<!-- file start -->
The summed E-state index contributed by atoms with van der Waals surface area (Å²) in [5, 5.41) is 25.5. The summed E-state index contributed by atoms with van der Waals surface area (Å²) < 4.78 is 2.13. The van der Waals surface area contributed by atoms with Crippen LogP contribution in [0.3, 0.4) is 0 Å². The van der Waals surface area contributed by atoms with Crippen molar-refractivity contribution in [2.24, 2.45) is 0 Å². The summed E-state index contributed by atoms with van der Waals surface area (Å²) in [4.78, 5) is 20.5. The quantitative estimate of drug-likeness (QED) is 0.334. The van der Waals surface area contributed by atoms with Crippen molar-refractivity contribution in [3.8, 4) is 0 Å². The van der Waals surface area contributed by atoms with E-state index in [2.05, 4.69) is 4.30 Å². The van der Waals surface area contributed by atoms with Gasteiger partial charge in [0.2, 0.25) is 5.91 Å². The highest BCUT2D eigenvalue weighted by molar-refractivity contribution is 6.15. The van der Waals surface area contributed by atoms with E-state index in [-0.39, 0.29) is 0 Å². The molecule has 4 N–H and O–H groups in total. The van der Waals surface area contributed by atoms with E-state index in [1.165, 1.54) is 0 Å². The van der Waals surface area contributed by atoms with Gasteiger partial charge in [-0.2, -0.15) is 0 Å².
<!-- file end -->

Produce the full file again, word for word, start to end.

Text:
The summed E-state index contributed by atoms with van der Waals surface area (Å²) in [5, 5.41) is 25.5. The summed E-state index contributed by atoms with van der Waals surface area (Å²) < 4.78 is 2.13. The van der Waals surface area contributed by atoms with Crippen LogP contribution in [0.3, 0.4) is 0 Å². The van der Waals surface area contributed by atoms with Crippen molar-refractivity contribution in [2.24, 2.45) is 0 Å². The summed E-state index contributed by atoms with van der Waals surface area (Å²) in [4.78, 5) is 20.5. The quantitative estimate of drug-likeness (QED) is 0.334. The van der Waals surface area contributed by atoms with Crippen molar-refractivity contribution in [3.8, 4) is 0 Å². The van der Waals surface area contributed by atoms with E-state index in [2.05, 4.69) is 4.30 Å². The van der Waals surface area contributed by atoms with Gasteiger partial charge in [0.2, 0.25) is 5.91 Å². The highest BCUT2D eigenvalue weighted by molar-refractivity contribution is 6.15. The van der Waals surface area contributed by atoms with E-state index in [-0.39, 0.29) is 0 Å². The molecule has 4 N–H and O–H groups in total. The van der Waals surface area contributed by atoms with E-state index in [1.165, 1.54) is 0 Å². The van der Waals surface area contributed by atoms with Gasteiger partial charge in [-0.2, -0.15) is 0 Å².